If I press this switch AND it is before 11 PM, turn on that outlet UNLESS I have guests, in which case ignore the time restriction
If the closet door opens AND it is before 9 pm OR the mode is “baby sleeping” turn on the closet light ( to keep from waking the baby up )
If it is 15 minutes before sunset AND I am home, turn on the Living room light UNLESS I am watching a movie
If there has been no motion in the bathroom for 15 minutes AND the humidity levels have not been rising, turn off the bathroom lights (this keeps the lights on if someone is in the shower where the motion sensor might not detect them)
If the indoor temperature is above 78° AND The bedroom window is not open, start the bedroom air conditioner UNLESS I am not home
And a community favorite:
If there has been no motion in the living room AND I am home turn off the Living room lights UNLESS the lights were turned on with the wall switch (manual override of the automatic light turn off)
Stacked conditionals can get really complex. Maybe you want to combine several different devices, so that a rule only gets triggered if a door is open AND there is motion in the room AND you are not home. (so your dog moving around doesn’t trigger your burglar alarm siren)
The point is that most low-cost home automation systems, including HomeKit and Wink and Echo Plus, just can’t handle these kinds of rules. But SmartThings can, and much more complex ones as well. However, it can’t do these kinds of stacked conditional rules through the official features. You will have to write your own code, use a third-party app like Stringify, or learn to use the free community created rules engine, webCoRE.
If you do happen to have an iOS phone, there is one third-party app which let you create simple “if A while B then C” compound rules with a nice visual interface. It costs about $10 and is quite popular for people who just need one level up from the basic type of rules. For example, this is the simplest way to set up a rule “if the garage door is open and has stayed that way for 20 minutes while I am away then send me a notification.” You install it like any other app from the App Store. But again, it is only available for iOS phones.
There is a similar third-party app that works only with android phones, called sharptools:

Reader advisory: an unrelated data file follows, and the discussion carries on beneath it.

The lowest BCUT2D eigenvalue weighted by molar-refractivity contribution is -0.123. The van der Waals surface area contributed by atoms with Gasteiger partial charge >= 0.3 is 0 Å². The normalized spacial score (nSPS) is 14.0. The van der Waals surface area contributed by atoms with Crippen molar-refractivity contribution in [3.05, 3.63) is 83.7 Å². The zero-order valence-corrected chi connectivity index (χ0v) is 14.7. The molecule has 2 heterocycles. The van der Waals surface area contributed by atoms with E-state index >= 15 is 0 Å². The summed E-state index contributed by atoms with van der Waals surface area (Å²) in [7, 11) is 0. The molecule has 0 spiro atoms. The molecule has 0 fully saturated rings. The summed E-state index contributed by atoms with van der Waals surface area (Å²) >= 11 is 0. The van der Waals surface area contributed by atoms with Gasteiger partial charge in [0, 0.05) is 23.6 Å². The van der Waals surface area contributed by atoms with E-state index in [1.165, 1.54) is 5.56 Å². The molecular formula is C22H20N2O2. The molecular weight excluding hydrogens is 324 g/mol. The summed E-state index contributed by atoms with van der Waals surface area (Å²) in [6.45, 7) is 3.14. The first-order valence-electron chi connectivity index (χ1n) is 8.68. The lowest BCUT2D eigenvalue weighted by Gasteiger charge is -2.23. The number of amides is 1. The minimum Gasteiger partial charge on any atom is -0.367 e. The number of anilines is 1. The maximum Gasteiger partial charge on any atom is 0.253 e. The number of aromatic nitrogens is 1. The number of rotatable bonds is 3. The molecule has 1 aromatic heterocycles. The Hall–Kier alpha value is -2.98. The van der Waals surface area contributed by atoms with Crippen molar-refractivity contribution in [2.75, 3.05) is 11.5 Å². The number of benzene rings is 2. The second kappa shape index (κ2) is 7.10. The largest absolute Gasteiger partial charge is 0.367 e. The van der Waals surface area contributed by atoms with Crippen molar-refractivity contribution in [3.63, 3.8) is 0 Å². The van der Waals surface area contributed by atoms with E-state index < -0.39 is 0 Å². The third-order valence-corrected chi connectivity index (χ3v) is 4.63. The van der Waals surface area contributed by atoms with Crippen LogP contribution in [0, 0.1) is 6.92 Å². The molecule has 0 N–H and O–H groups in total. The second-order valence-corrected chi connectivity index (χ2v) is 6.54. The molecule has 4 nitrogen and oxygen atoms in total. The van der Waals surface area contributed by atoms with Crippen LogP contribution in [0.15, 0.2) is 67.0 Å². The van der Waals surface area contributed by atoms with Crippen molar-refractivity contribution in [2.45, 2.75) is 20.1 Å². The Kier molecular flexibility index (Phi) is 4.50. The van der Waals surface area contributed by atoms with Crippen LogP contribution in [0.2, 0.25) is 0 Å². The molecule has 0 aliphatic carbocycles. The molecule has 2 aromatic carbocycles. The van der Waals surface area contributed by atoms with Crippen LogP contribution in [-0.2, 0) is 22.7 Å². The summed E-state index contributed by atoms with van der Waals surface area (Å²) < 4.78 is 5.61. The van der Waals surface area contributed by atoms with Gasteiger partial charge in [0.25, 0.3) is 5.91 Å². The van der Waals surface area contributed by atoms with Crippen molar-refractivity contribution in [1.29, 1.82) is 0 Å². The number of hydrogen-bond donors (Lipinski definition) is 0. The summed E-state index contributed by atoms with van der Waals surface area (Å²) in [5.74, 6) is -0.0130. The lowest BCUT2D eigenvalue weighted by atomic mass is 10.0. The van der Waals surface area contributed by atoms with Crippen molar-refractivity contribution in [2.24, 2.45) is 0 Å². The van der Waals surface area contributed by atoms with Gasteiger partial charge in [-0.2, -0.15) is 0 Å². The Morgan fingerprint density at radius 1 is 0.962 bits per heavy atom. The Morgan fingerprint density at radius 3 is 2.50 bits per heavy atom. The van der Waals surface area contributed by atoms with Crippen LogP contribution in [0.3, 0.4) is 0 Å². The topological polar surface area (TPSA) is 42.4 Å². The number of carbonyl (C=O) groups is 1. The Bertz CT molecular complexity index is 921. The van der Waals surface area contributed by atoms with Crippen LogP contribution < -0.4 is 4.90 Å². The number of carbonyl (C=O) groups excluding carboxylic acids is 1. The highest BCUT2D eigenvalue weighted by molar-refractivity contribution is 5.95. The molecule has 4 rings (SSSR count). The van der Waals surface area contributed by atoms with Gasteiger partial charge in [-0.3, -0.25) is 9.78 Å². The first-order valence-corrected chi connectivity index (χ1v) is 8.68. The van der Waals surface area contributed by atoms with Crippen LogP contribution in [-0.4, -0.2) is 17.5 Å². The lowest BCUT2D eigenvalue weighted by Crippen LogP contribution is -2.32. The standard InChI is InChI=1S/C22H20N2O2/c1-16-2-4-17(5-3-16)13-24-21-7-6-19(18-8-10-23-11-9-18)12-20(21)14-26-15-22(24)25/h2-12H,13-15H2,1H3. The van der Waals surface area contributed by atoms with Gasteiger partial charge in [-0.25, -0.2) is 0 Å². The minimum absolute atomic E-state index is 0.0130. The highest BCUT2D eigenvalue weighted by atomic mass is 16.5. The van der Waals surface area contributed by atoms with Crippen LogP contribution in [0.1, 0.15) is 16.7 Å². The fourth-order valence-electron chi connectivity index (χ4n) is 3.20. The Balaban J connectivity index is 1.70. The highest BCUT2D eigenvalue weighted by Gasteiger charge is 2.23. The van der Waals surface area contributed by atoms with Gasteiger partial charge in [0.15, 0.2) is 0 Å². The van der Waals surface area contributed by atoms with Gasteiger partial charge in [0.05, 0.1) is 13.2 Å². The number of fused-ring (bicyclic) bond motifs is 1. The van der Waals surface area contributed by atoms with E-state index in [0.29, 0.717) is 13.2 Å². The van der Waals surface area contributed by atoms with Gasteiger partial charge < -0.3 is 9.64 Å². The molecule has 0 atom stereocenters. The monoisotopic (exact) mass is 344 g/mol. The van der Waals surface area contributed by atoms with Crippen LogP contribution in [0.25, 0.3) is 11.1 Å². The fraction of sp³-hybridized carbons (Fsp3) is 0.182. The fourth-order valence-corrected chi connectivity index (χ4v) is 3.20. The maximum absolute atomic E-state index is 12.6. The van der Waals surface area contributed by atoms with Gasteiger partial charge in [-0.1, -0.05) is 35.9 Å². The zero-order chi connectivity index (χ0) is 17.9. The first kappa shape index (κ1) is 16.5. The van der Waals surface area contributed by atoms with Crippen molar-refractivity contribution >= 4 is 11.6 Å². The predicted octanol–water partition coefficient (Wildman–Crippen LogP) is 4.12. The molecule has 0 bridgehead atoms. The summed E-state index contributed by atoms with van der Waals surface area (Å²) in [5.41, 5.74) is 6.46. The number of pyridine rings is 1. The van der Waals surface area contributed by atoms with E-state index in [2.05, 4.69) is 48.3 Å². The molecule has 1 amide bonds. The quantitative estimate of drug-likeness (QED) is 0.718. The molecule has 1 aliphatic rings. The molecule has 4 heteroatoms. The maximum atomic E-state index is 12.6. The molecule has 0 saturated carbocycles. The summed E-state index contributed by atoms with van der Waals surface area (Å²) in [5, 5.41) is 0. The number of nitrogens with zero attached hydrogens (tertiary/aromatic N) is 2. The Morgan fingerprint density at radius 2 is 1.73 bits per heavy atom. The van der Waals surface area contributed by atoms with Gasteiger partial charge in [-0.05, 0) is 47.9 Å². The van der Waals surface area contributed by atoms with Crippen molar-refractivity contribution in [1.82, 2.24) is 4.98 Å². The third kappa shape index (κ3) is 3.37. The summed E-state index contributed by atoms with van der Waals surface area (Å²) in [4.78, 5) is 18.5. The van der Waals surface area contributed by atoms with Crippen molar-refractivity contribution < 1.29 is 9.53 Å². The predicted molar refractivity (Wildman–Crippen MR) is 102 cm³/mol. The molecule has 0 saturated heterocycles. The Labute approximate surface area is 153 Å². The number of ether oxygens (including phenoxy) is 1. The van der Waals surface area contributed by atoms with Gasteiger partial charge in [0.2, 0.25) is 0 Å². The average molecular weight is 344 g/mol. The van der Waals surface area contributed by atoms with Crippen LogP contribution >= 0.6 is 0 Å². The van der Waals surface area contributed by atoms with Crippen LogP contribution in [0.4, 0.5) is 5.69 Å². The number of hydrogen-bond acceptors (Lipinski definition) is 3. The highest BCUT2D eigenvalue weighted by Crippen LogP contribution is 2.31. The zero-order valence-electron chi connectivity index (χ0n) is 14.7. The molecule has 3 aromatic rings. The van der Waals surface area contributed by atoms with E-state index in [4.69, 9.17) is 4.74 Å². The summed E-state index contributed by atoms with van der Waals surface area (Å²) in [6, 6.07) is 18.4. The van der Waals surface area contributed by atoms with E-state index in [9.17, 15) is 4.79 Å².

To Infinity and Beyond: Webcore and other ways of creating stacked conditional rules
In the early days of SmartThings, if you wanted to set up a stacked conditional rule, you had to write your own code. People did share the code with others in the community, but still. It was a lot of work and hard to follow.
Eventually, one grandmaster coder in the community, Bruce R, created “Rule Machine,” a smartapp that let you create some stacked conditionals. It was immediately very popular with the more technical community members, but eventually the author moved on to other projects and the code was withdrawn.
Seeking to fill the gap made by its absence, @ady624 , with some help from other community members, designed and wrote a very sophisticated rules engine, CoRE (Community’s Own Rules Engine). This did everything rule machine had done and more, but was still restricted by the size limits of running within the smartthings mobile app.
So in 2017, he created a new improved version, webCoRE, which let you work in a regular web browser to create your rules (called “pistons” in both CoRE and webCoRE).
webCoRE is essentially a scripting language for SmartThings, and it does most of the heavy lifting as far as managing devices and variables. It lets you create extremely complex stacked conditionals, with everything from built-in holiday schedules to web hooks to internal counters. And it has a very active support community, and even its own forum, so you will be able to get lots of help setting up any individual piston even if you have no programming background at all.
It can’t address any of the underlying SmartThings architecture issues, like cloud latency or reliability, but it definitely answers the question of “why would I want to use SmartThings instead of HomeKit or Echo Plus?”
The answer is simple: if you want to go above basic “if A then B” rules and start creating automations that include OR, UNLESS, and WHILE, most of the low-cost competition won’t be able to do it and SmartThings will. But you are going to need to either write your own code or use something like webcore to accomplish that.